Options for Jacksonville at No. 3
The National Football League is one of the most unpredictable sporting organizations in the world. On “any given Sunday”, a shocking upset can happen. Every once and a while, a team will have a down year due to injuries, poor play, and bad coaching decisions. However, one bad season can spiral into a multi-year rebuilding process if a team’s front office does not address the problem in the proper way.
Coming off a 4-12 season, the Jacksonville Jaguars have missed the playoffs and have finished under .500 for the past six seasons since losing to the New England Patriots in the 2007 AFC Divisional round. After that 11-5 season, the Jaguars seemed poised to make the next step to Super Bowl contender. However one bad draft class after another returned the Jaguars to the basement of the AFC South.
Promoted to General Manager in 2009, Gene Smith spent four years in Jacksonville as one of the most unpopular executives in the NFL for his poor draft decision and mishandling of free agency before being replaced going into the 2013 season.
In the first round of the 2011 NFL Draft, the Jaguars traded up six spots to number 10 overall to select Mizzou quarterback, Blaine Gabbert who was considered by many to be a developmental quarterback. He entered training camp as the third-string quarterback, but was moved into a backup role when it was announced fan-favorite David Garrard was released and Luke McCown would be the starter just a week before the regular season began. Two weeks later, McCown was benched mid-game and Gabbert was thrust into the starting lineup.
The NFL was not kind to Gabbert in his rookie campaign. In 15 games, his 50.8% completion percentage was the second-worst in the NFL behind Tim Tebow and had the worst yards-per-completion rate in the NFL at 5.4 yards. He also had a league-high 14 fumbles by a quarterback.
His second year was not much kinder to the former Missouri Tiger. In the middle of another struggling season, Gabbert tore his labrum in his non-throwing shoulder in a week 10 matchup against the Oakland Raiders and missed the rest of the season. His issues with turnovers also continued, throwing six INTs and fumbling five times.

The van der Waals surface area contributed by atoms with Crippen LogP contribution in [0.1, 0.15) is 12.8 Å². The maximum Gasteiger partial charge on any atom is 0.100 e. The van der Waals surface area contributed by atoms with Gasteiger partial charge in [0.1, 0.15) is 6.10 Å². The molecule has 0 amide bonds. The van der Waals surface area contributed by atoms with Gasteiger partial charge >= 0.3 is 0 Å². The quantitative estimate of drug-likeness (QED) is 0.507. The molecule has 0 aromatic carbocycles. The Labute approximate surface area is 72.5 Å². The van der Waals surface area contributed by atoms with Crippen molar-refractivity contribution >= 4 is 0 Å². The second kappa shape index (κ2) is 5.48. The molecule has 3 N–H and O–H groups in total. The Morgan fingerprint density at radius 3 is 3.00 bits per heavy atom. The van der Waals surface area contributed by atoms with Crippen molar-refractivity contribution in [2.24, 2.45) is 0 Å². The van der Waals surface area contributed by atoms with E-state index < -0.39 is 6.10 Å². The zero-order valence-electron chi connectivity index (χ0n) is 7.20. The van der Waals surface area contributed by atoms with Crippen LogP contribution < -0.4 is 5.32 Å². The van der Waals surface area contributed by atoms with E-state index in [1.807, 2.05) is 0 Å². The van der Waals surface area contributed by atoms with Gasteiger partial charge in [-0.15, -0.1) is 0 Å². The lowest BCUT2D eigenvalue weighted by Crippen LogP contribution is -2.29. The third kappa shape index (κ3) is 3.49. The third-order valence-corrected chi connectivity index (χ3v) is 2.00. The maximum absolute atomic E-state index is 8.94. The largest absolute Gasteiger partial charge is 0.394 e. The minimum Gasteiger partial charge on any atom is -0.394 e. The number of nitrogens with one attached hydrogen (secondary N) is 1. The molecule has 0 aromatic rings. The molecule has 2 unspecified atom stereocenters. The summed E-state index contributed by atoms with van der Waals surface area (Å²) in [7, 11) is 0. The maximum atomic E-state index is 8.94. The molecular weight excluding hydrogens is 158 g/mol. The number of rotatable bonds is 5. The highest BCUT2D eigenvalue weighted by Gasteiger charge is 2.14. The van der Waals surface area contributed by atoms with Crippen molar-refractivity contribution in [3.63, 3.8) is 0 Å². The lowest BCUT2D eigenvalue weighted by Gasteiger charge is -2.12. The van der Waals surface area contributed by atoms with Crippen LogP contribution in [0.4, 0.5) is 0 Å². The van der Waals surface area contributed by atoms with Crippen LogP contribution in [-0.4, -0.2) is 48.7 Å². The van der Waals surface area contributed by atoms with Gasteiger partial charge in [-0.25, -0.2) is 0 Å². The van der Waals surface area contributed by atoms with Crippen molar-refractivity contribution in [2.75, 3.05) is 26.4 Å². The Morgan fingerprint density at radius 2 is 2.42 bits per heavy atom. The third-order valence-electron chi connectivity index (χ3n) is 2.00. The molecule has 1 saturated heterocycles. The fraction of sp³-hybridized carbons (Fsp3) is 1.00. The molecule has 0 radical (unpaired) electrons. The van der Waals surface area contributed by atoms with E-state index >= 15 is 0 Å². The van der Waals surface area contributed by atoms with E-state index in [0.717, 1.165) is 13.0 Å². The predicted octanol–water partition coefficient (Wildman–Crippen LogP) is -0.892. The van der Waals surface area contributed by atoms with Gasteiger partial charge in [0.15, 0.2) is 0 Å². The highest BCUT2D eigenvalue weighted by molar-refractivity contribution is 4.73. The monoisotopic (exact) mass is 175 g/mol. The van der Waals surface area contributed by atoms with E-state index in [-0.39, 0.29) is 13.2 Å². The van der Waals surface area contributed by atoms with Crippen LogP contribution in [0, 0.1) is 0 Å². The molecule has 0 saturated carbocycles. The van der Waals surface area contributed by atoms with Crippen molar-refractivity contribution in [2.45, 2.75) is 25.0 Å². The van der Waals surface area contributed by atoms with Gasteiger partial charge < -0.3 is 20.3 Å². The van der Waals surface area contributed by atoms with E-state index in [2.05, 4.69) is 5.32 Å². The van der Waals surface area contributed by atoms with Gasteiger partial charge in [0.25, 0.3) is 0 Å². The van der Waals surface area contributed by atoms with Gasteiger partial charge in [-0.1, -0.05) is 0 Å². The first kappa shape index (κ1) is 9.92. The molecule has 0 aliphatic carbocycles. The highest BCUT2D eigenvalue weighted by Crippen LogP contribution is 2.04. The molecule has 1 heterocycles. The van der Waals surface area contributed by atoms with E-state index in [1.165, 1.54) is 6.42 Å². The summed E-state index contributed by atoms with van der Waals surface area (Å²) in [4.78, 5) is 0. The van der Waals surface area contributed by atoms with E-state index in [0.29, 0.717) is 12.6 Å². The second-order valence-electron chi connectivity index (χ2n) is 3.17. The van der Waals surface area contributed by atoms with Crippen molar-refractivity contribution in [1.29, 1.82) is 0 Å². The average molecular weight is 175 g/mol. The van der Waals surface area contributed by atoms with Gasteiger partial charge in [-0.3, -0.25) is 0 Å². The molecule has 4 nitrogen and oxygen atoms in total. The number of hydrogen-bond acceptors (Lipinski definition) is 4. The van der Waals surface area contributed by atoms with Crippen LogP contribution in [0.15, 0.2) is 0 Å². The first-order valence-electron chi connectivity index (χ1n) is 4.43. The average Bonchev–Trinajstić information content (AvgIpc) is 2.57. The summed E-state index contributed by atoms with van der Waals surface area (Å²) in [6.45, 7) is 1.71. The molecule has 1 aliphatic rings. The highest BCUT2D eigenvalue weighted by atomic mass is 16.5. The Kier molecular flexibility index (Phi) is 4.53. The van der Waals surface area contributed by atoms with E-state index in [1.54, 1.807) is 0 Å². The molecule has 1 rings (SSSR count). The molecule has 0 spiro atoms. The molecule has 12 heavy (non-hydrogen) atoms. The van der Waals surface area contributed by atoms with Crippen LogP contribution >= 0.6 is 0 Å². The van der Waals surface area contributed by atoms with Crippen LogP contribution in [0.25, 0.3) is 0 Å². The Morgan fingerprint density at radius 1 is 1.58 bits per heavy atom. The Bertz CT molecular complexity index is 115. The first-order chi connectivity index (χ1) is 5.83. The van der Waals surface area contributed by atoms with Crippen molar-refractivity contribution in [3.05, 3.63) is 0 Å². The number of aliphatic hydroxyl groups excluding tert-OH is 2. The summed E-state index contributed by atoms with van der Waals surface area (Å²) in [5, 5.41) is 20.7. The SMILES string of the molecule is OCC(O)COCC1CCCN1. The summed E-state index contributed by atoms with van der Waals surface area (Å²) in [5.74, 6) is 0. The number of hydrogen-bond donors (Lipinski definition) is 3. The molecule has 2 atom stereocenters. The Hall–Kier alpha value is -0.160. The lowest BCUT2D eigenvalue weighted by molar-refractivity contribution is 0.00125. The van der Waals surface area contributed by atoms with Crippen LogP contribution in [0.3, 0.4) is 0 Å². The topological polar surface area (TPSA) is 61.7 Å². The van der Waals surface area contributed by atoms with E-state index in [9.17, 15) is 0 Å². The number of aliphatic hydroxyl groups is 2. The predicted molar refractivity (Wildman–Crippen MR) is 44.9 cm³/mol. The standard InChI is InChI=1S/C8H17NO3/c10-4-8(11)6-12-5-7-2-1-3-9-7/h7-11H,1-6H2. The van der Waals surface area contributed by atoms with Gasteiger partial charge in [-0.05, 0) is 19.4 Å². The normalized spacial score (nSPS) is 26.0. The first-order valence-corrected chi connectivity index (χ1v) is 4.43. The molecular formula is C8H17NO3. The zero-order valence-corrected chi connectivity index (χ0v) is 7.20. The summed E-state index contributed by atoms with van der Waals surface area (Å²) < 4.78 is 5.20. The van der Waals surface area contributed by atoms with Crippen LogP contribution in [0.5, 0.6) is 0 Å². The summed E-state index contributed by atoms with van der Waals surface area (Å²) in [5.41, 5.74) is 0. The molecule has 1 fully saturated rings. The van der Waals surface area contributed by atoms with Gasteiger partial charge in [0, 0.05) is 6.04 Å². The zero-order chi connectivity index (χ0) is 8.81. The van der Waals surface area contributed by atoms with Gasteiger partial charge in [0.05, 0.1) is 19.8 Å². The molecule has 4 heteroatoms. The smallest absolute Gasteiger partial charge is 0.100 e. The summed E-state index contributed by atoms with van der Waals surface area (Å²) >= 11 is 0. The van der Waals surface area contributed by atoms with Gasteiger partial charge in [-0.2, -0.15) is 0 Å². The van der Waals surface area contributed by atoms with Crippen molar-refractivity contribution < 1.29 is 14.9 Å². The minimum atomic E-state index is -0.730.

Gabbert would come back for 2013, but only play in three games and continuing to struggle.
In 28 games over 3 seasons, Gabbert has completed 414 passes for 4,357 yards at a 53.3% completion percentage, 22 touchdowns and 24 interceptions, while also losing 20 fumbles. Gabbert was traded this offseason to the San Francisco 49ers for a sixth-round pick in this years draft.
In the 2012 draft, the Jaguars would trade up once again, moving two spots to fifth overall to draft Oklahoma State wide receiver Justin Blackmon. In his rookie season, Blackmon showed glimpses of dominance, but was largely inconsistent. He would finish with 64 catches for 865 yards and five touchdowns, with a large chunk of those totals coming in a seven-catch, 235 yard game against the Houston Texans.
However, much of that optimism surrounding the receiver was lost in 2013. While rehabbing offseason groin surgery, Blackmon was suspended for four games for violating the NFL’s substance abuse policy. The Jaguars receiver would play in 4 games in 2013 before receiving an indefinite suspension for a second substance abuse violation.
Blackmon finished 2013 with 29 catches for 415 yards and one touchdown. He is eligible for reinstatement for the 2014 season, but it is not yet known if the Jaguars will release him.
Other notable first round choices of the Jaguars haven’t struggled quite as much as Gabbert and Blackmon, but haven’t been anything to brag about. Defensive tackle Tyson Alualu and offensive tackle Eugene Monroe each had decent careers playing for the Jaguars, but nothing worthy of a top-ten draft pick.
Smith also drafted punter Bryan Anger in the third round (highest punter drafted since 1990) with Nick Foles and Russell Wilson still on the board because, “he would rather draft a starter than a backup,” showing what a poor job Smith had done as a talent scout.